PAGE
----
New Hootsuite tool ranks brands by how much they’re ‘loved’
Since the dawn of romantic love, couples have struggled to quantify their feelings for each other. “I love you,” says he. “I love you more,” she replies.
Now a new tool purports to tell brands just how adored they really are by their fans online. “Likes” and at-mentions are nice, but social media management platform Hootsuite today unveiled its inaugural “Love List,” which aims to quantify — and rank — customer sentiment.
The Love List report ranks more than 450 of the world’s top brands on the amount of love they are seeing on social media. It will be updated monthly using three key data points: the total number of brand mentions received across over 25 platforms, the sentiment score for the particular brand — whether the mentions are positive or negative — and the percentage of social conversations about the brand containing the word “love” over a month.
“The ‘Love List’ is unique because it’s the first of its kind that uses analysis rather than simply tallying the number of likes and shares brands get on their social channels and goes a couple of layers deeper,” said Mark Pascarella, General Manager of Hootsuite uberVU, the analytics tool that compiles the list at Hootsuite. “Too many brands still focus on broadcasting rather than listening, and we are getting them the data they need to listen.”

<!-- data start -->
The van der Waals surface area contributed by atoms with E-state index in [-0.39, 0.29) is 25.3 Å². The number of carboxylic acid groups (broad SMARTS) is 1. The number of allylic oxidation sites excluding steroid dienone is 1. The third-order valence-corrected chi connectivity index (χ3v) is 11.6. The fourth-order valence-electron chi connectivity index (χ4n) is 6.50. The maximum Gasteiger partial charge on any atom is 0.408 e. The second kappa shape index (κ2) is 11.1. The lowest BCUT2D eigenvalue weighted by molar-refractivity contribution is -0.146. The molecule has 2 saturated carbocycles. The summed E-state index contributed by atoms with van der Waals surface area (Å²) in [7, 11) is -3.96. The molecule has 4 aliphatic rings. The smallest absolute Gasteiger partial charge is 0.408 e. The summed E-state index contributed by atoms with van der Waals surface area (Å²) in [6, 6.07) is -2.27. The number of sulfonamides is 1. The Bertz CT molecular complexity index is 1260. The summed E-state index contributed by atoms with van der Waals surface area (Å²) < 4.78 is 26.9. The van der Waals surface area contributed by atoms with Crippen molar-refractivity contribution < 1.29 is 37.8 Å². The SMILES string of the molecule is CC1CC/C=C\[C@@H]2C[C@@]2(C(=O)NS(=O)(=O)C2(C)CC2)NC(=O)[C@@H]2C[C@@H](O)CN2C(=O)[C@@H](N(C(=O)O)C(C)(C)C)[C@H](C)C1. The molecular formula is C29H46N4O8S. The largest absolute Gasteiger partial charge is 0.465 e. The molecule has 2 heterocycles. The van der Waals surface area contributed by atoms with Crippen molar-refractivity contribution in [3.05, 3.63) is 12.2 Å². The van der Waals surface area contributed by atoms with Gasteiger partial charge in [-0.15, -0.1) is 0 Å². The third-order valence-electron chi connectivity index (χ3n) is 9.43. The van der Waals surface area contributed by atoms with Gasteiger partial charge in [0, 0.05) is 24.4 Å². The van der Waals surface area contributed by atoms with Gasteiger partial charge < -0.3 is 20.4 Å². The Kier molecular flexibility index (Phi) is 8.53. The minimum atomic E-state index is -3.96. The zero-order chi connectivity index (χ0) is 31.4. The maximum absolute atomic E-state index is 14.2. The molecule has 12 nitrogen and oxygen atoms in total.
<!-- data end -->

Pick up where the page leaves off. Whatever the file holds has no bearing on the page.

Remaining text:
Data is collected from the usual social media suspects. But beyond Facebook, Twitter and other popular platforms, it also measures how the brands are faring in online press mentions from The New York Times, CNN and others, as well as on forgotten forums like Flickr.
The results are illuminating: Some of the most-loved brands so far include Kohl’s, Twitter, The CW Network, Nordstorm and Dove — which tops the list with a score of 99.6. Hootsuite attributes this to its successful leveraging of its “Real Beauty” campaign on social media, which has generated significant engagement among its fans.
“The preponderance of brands like Dove suggests that people are interested in brands that are accessible to them — a trend we’ve seen throughout the list,” Pascarella said. “Brands that have cultivated a passionate fan base, that have an invested group of outspoken fans and that have engaged in inspiring and amusing campaigns and takeaways have taken the cake.”
The fact that the list will be updated monthly not only lets brands track and improve their performance but also provides perspectives on broader industry trends over time. The first list, for example, reveals that the food and beverage segment is home to some of the most-loved brands, whereas the luxury industry is struggling on social media. Only one brand — Chanel — made it to the top 25.
The “Love List” hasn’t been around long enough yet for brands to show it some love in return, but Hootsuite hopes it will encourage them to quantify brand perception beyond the social media sphere.
“We wanted to pull in a metric that can be adopted across all the branches of a company,” Pascarella said. “Everything from sales team to the product development team impacts a brand’s perception, not just the social media team.”
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